When I am photographing a wedding or an engagement session it is all about the light. Composition and creativity are important to me, but I try to embrace the light around a scene to bring out the best possible image. Lighting can change a subpar image into a beautiful moving moment that the couple will cherish forever. My goals are to always flatter my bride or couple through positioning, to keep us on the timeline, to have a great time, but also capture the moments in a beautiful way. Incorporating lighting techniques in the correct way can often take these moments to the next level.
I love natural ambient light just as much as any natural light photographer but I wanted to be a photographer that if put in any circumstance could rise to the challenge to shape light to capture the beauty of the moment. As a wedding photographer who is on the move all day I need to make things simple because sometimes you only have a few seconds to capture that fleeting moment in the day. Also, if you ever find yourself without an assistant, having an easy light setup can be a lifesaver. This is why I fell in love with off-camera flashes and modifiers. Magmod makes the best light modifiers that are durable and super easy to use.
Most of my sessions tend to be outdoors. The soft summer breeze or fall leaves slowly tumbling from the sky make it my favorite place to be.
I have found the best time to meet a couple is one and a half hours before sunset or up to thirty minutes before sunrise. This will give us a bit of time to talk and get comfortable before we start shooting.
Often I will use the sun to backlight my couple, then use a touch of off-camera flash, or sometimes on-camera flash with a Mag-Bounce. The sun will create beautiful rim light, but we won’t lose the detail of their faces in a silhouette.
I really like to use the ring of fire at engagement sessions with the sun to make things unique and frame the couple with light.
While I like to stay away from mid-day sun for these sessions there are times when it’s unavoidable. In these cases, I embrace the harsh light and will compensate with OCF to overpower the sun.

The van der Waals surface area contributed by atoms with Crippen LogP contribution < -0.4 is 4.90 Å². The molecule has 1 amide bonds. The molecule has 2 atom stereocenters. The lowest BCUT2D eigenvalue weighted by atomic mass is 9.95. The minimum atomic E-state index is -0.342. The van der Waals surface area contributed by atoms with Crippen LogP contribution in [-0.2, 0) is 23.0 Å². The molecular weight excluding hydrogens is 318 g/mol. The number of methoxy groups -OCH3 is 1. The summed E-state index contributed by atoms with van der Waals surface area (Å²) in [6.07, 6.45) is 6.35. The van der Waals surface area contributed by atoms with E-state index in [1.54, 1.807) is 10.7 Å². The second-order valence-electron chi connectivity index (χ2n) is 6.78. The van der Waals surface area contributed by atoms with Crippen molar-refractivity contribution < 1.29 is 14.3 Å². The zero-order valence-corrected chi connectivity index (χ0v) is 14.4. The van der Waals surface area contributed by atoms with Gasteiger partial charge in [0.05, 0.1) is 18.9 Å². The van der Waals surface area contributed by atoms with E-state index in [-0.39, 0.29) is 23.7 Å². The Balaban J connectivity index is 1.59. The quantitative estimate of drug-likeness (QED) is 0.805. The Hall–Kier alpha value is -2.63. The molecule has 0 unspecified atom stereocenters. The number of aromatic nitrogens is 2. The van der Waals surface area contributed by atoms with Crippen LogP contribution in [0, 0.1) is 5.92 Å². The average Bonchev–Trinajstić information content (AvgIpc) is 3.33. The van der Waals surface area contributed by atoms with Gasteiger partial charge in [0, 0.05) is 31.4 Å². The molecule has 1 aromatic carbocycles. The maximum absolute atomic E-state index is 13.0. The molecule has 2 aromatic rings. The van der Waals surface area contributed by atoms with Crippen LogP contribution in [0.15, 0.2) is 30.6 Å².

I love using beautiful window light without flash in the getting ready spaces just as much as any natural lighting photographer. When light shines in through the window it forms a cone of light, I look to place my subject at the edge of that fall of the cone light. Keep in mind that a North facing window will difuse the light the most.
If the light is harsh you can use a sheer curtain to diffuse the light much like a softbox, or have the subject step away from the window a bit more.
Side Lighting is great for photographing a bride or groom with a bride I have her turn her face to the light and keep her body towards me. Just ask them if they have a preferred side.
If there are no windows I will often use on-camera flash and bounce it off of the wall or ceiling. I point my flash at 45* or 90* depending on location. You will want to be careful doing this in a room with green paint, etc because that color will be cast on your subjects.
I also carry a super mobile light stand for getting ready photos to capture the hairspray shot or If the room doesn’t have natural light or has red walls or something. When using my flash I am diffusing my flash with the Magsphere or narrowing the light with my MagGrid.
I can’t tell you how much I love the first look. My couples love them too because they get to see each other the first time and spend a few moments together before they walk down that aisle.
First looks typically happen between 10 a.m.- 3 p.m. when the sun is still high which doesn’t make for the best light. Given the situation of the first looks you may not be in a beautiful location so we look for either open shade (sometimes deep shade) and something interesting to place them in front of.
It is great when there are clouds in the sky because they are natural diffuser making the sky overcast